I have been an Assistant Professor in the Institute of Political Science at Leiden University since September 2011 and during this time have taught twelve different courses on a range of topics at the undergraduate and graduate levels. Below you will find descriptions and syllabi for several of the courses that I teach regularly.
Politics and the Media
This course examines the interactions between mass media institutions and actors, on the one hand, and politicians, political institutions, and citizens, on the other, and we will be centrally concerned with scrutinizing the functions that the mass media must fulfill in order to support democratic functioning. What effects, for example, do the media have on citizens’ political knowledge? Are there certain types of information that the media simply do not provide to the public? Is the news biased toward certain political actors and their points of view? How are the internet and social media changing the media-politics landscape?
We will apply theories of democratic deliberation, journalistic practices, and political behavior to better understand these questions and more.
At the end of the course, students should find themselves better equipped to:
Understand the ways in which media and politics interact in democratic societies, from both theoretical and empirical perspectives.
Evaluate the quality of media reporting.
Qualitative Research Methods
The course is designed to help students develop their research skills in qualitative methods. The course covers three broad topics: (1) the debate between quantitative and qualitative methods in political science. (2) the design of qualitative studies, (3) the practicalities of doing qualitative research.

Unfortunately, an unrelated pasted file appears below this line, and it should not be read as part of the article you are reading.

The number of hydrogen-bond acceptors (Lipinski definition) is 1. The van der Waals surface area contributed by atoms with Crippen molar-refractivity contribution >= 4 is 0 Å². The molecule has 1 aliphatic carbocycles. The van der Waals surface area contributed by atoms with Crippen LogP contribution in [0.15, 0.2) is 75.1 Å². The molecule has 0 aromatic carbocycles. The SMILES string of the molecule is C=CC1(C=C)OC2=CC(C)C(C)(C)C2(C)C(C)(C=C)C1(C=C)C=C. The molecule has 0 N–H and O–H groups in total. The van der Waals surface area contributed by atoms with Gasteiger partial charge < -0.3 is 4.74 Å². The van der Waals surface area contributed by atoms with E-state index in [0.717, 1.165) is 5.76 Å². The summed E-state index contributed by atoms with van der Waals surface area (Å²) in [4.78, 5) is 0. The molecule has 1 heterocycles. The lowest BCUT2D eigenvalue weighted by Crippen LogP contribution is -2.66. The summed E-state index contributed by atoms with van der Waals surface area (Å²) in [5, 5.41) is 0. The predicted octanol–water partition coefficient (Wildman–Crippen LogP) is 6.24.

At the end of the course, students should have improved their understanding of and ability to assess the debate over the appropriate use of quantitative and qualitative methods in political science, as well as their ability to carry out qualitative research.
This course employs a technique called “flipping the classroom.” Lectures are posted online, and students are expected to come to class sessions having watched the lectures. Class sessions will then be used for group exercises that provide hands-on experience with the applicable concepts, theories, and methods.
Advanced Academic & Professional Skills
The aims of this course are to (1) improve students’ ability to develop thoughtful, interesting, and well-designed research projects, and (2) improve students’ skills in persuasively presenting the ideas behind, as well as the findings resulting from, their research.
The course is divided into two parts, brought together by students’ work on the core course assignment—a policy report.
Research Design and Writing
In this component of the course, students will work with their instructors and classmates to develop compelling research questions built around specific policy issues, devise sound schemes for understanding and assessing these issues, and provide policy recommendations for these issues.
In the presentation component of the course, participants will acquire the skills required to give a talk in front of a critical audience. Each participant will give a presentation, followed by a group discussion of the contents of that presentation.
This course will consist of traditional lectures, pre-recorded video lectures, seminars, and in-class group assignments. Pre-recorded video lectures will be used in weeks 3, 4, and 5. In each case, students are expected to watch the video lecture before attending the class session. The video lectures will introduce that week’s main themes and will also guide students in the completion of that week’s assignment. During the class meetings in these same weeks, students will engage in in-class group assignments. The main function of these assignments is to provide students with adequate time and opportunity to prepare their Policy Presentations and Policy Reports.